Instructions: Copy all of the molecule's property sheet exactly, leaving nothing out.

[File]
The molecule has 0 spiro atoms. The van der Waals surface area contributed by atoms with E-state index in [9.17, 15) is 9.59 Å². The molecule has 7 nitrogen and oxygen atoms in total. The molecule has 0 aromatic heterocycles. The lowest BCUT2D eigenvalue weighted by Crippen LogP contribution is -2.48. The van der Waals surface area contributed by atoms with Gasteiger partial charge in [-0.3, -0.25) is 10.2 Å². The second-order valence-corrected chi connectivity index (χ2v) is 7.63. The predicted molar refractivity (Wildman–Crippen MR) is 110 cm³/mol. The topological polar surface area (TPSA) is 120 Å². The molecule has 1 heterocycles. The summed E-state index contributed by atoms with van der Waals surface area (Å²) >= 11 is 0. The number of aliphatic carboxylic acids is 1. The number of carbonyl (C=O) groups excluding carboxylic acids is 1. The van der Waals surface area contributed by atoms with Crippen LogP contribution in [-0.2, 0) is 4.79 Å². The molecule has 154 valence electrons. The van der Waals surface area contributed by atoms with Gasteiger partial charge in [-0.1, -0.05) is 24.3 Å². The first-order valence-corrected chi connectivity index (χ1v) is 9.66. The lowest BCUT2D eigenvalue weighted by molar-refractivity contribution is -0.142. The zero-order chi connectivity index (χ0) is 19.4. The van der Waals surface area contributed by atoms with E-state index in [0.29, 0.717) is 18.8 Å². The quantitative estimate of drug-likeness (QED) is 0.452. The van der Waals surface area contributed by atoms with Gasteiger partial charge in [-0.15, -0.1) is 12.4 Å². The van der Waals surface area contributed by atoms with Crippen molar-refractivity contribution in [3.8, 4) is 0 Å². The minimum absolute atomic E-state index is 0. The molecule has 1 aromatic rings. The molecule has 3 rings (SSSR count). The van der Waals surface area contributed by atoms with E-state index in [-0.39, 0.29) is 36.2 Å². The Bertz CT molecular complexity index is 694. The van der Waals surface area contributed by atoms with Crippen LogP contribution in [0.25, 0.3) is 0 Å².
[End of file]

The molecule has 0 spiro atoms. The van der Waals surface area contributed by atoms with E-state index in [9.17, 15) is 9.59 Å². The molecule has 7 nitrogen and oxygen atoms in total. The molecule has 0 aromatic heterocycles. The lowest BCUT2D eigenvalue weighted by Crippen LogP contribution is -2.48. The van der Waals surface area contributed by atoms with Gasteiger partial charge in [-0.3, -0.25) is 10.2 Å². The second-order valence-corrected chi connectivity index (χ2v) is 7.63. The predicted molar refractivity (Wildman–Crippen MR) is 110 cm³/mol. The topological polar surface area (TPSA) is 120 Å². The molecule has 1 heterocycles. The summed E-state index contributed by atoms with van der Waals surface area (Å²) >= 11 is 0. The number of aliphatic carboxylic acids is 1. The number of carbonyl (C=O) groups excluding carboxylic acids is 1. The van der Waals surface area contributed by atoms with Crippen LogP contribution in [-0.2, 0) is 4.79 Å². The molecule has 154 valence electrons. The van der Waals surface area contributed by atoms with Gasteiger partial charge in [-0.1, -0.05) is 24.3 Å². The first-order valence-corrected chi connectivity index (χ1v) is 9.66. The lowest BCUT2D eigenvalue weighted by molar-refractivity contribution is -0.142. The zero-order chi connectivity index (χ0) is 19.4. The van der Waals surface area contributed by atoms with E-state index in [0.29, 0.717) is 18.8 Å². The quantitative estimate of drug-likeness (QED) is 0.452. The van der Waals surface area contributed by atoms with Gasteiger partial charge in [-0.15, -0.1) is 12.4 Å². The van der Waals surface area contributed by atoms with Crippen molar-refractivity contribution in [3.8, 4) is 0 Å². The minimum absolute atomic E-state index is 0. The molecule has 1 aromatic rings. The molecule has 3 rings (SSSR count). The van der Waals surface area contributed by atoms with E-state index in [-0.39, 0.29) is 36.2 Å². The Bertz CT molecular complexity index is 694. The van der Waals surface area contributed by atoms with Crippen LogP contribution in [0.25, 0.3) is 0 Å².